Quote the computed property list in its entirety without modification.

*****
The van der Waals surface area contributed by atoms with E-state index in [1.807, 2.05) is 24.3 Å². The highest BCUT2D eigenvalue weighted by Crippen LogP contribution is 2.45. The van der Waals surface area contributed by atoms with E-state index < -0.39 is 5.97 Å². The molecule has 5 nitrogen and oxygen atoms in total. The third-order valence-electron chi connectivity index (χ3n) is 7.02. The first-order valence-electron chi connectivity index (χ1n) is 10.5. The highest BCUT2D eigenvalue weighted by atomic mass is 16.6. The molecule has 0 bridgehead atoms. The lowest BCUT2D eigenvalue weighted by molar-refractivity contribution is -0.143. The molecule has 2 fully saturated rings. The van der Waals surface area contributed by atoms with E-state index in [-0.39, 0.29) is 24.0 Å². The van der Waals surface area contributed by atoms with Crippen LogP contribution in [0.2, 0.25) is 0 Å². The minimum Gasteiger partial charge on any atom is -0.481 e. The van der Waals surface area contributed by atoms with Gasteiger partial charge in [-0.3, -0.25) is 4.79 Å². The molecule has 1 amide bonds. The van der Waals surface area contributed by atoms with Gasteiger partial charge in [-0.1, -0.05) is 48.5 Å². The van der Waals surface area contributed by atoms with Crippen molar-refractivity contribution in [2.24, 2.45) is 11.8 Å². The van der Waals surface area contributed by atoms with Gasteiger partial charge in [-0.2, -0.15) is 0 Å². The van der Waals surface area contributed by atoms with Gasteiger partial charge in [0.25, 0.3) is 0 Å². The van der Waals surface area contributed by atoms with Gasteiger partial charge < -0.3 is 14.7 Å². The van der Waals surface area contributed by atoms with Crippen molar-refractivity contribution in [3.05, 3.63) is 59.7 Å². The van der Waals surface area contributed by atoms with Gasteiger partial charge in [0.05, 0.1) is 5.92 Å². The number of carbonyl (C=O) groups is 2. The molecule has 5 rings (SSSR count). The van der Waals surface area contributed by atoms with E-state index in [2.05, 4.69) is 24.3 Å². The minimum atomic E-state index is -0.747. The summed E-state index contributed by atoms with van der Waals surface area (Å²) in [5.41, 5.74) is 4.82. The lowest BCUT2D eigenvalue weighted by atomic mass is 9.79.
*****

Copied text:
The van der Waals surface area contributed by atoms with E-state index in [1.807, 2.05) is 24.3 Å². The highest BCUT2D eigenvalue weighted by Crippen LogP contribution is 2.45. The van der Waals surface area contributed by atoms with E-state index < -0.39 is 5.97 Å². The molecule has 5 nitrogen and oxygen atoms in total. The third-order valence-electron chi connectivity index (χ3n) is 7.02. The first-order valence-electron chi connectivity index (χ1n) is 10.5. The highest BCUT2D eigenvalue weighted by atomic mass is 16.6. The molecule has 0 bridgehead atoms. The lowest BCUT2D eigenvalue weighted by molar-refractivity contribution is -0.143. The molecule has 2 fully saturated rings. The van der Waals surface area contributed by atoms with E-state index in [-0.39, 0.29) is 24.0 Å². The van der Waals surface area contributed by atoms with Crippen LogP contribution in [0.2, 0.25) is 0 Å². The minimum Gasteiger partial charge on any atom is -0.481 e. The van der Waals surface area contributed by atoms with Gasteiger partial charge in [-0.3, -0.25) is 4.79 Å². The molecule has 1 amide bonds. The van der Waals surface area contributed by atoms with Gasteiger partial charge in [-0.1, -0.05) is 48.5 Å². The van der Waals surface area contributed by atoms with Crippen molar-refractivity contribution in [2.24, 2.45) is 11.8 Å². The van der Waals surface area contributed by atoms with Gasteiger partial charge in [-0.2, -0.15) is 0 Å². The van der Waals surface area contributed by atoms with Gasteiger partial charge in [0.25, 0.3) is 0 Å². The van der Waals surface area contributed by atoms with Gasteiger partial charge < -0.3 is 14.7 Å². The van der Waals surface area contributed by atoms with Crippen molar-refractivity contribution in [3.05, 3.63) is 59.7 Å². The van der Waals surface area contributed by atoms with Gasteiger partial charge in [0.05, 0.1) is 5.92 Å². The number of carbonyl (C=O) groups is 2. The molecule has 5 rings (SSSR count). The van der Waals surface area contributed by atoms with E-state index in [2.05, 4.69) is 24.3 Å². The minimum atomic E-state index is -0.747. The summed E-state index contributed by atoms with van der Waals surface area (Å²) in [5.41, 5.74) is 4.82. The lowest BCUT2D eigenvalue weighted by atomic mass is 9.79.